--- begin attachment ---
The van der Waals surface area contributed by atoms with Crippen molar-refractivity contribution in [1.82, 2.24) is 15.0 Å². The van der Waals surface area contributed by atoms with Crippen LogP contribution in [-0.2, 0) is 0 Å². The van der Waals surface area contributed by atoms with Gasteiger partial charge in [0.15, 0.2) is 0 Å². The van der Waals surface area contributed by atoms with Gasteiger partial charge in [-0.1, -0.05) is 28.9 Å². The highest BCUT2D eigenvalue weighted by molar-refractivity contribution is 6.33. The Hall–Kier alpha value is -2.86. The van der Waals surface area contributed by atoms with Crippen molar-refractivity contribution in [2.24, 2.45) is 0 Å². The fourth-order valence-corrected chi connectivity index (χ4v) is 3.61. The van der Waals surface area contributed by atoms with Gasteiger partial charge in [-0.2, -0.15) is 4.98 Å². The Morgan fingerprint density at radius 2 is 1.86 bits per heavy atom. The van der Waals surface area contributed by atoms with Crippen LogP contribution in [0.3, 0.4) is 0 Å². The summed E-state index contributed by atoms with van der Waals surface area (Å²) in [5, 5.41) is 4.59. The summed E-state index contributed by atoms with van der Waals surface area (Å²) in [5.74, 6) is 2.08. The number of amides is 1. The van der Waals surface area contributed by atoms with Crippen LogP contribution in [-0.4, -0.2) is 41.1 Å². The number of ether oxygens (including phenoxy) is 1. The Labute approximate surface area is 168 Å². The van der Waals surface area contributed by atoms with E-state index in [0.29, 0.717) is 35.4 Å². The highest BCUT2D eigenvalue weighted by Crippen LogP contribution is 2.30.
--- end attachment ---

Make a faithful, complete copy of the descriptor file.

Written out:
The van der Waals surface area contributed by atoms with Crippen molar-refractivity contribution in [1.82, 2.24) is 15.0 Å². The van der Waals surface area contributed by atoms with Crippen LogP contribution in [-0.2, 0) is 0 Å². The van der Waals surface area contributed by atoms with Gasteiger partial charge in [0.15, 0.2) is 0 Å². The van der Waals surface area contributed by atoms with Gasteiger partial charge in [-0.1, -0.05) is 28.9 Å². The highest BCUT2D eigenvalue weighted by molar-refractivity contribution is 6.33. The Hall–Kier alpha value is -2.86. The van der Waals surface area contributed by atoms with Crippen molar-refractivity contribution in [2.24, 2.45) is 0 Å². The fourth-order valence-corrected chi connectivity index (χ4v) is 3.61. The van der Waals surface area contributed by atoms with Gasteiger partial charge in [-0.2, -0.15) is 4.98 Å². The Morgan fingerprint density at radius 2 is 1.86 bits per heavy atom. The van der Waals surface area contributed by atoms with Crippen LogP contribution in [0.3, 0.4) is 0 Å². The summed E-state index contributed by atoms with van der Waals surface area (Å²) in [5, 5.41) is 4.59. The summed E-state index contributed by atoms with van der Waals surface area (Å²) in [5.74, 6) is 2.08. The number of amides is 1. The van der Waals surface area contributed by atoms with Crippen LogP contribution in [-0.4, -0.2) is 41.1 Å². The number of ether oxygens (including phenoxy) is 1. The Labute approximate surface area is 168 Å². The van der Waals surface area contributed by atoms with E-state index in [0.29, 0.717) is 35.4 Å². The highest BCUT2D eigenvalue weighted by Crippen LogP contribution is 2.30.